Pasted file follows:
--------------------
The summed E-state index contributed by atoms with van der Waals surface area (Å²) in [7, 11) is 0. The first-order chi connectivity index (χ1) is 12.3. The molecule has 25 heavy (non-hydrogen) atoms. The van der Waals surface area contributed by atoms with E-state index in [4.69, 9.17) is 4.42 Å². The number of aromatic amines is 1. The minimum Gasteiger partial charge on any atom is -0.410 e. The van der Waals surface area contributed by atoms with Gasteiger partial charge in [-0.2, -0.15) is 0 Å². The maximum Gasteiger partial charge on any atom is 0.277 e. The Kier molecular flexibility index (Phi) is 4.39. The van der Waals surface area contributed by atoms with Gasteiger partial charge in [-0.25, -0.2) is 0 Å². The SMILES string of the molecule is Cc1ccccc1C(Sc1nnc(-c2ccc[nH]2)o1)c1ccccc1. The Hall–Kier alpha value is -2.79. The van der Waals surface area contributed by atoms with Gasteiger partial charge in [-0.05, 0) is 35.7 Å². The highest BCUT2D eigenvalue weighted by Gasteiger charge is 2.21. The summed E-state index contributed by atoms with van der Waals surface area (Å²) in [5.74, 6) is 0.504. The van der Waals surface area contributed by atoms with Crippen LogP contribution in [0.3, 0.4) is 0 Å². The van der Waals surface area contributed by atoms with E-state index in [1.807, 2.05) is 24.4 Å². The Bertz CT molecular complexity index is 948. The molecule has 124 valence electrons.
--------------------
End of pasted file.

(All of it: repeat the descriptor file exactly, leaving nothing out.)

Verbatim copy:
The summed E-state index contributed by atoms with van der Waals surface area (Å²) in [7, 11) is 0. The first-order chi connectivity index (χ1) is 12.3. The molecule has 25 heavy (non-hydrogen) atoms. The van der Waals surface area contributed by atoms with E-state index in [4.69, 9.17) is 4.42 Å². The number of aromatic amines is 1. The minimum Gasteiger partial charge on any atom is -0.410 e. The van der Waals surface area contributed by atoms with Gasteiger partial charge in [-0.2, -0.15) is 0 Å². The maximum Gasteiger partial charge on any atom is 0.277 e. The Kier molecular flexibility index (Phi) is 4.39. The van der Waals surface area contributed by atoms with Gasteiger partial charge in [-0.25, -0.2) is 0 Å². The SMILES string of the molecule is Cc1ccccc1C(Sc1nnc(-c2ccc[nH]2)o1)c1ccccc1. The Hall–Kier alpha value is -2.79. The van der Waals surface area contributed by atoms with Gasteiger partial charge in [-0.05, 0) is 35.7 Å². The highest BCUT2D eigenvalue weighted by Gasteiger charge is 2.21. The summed E-state index contributed by atoms with van der Waals surface area (Å²) in [5.74, 6) is 0.504. The van der Waals surface area contributed by atoms with Crippen LogP contribution in [0.3, 0.4) is 0 Å². The van der Waals surface area contributed by atoms with E-state index in [1.807, 2.05) is 24.4 Å². The Bertz CT molecular complexity index is 948. The molecule has 124 valence electrons.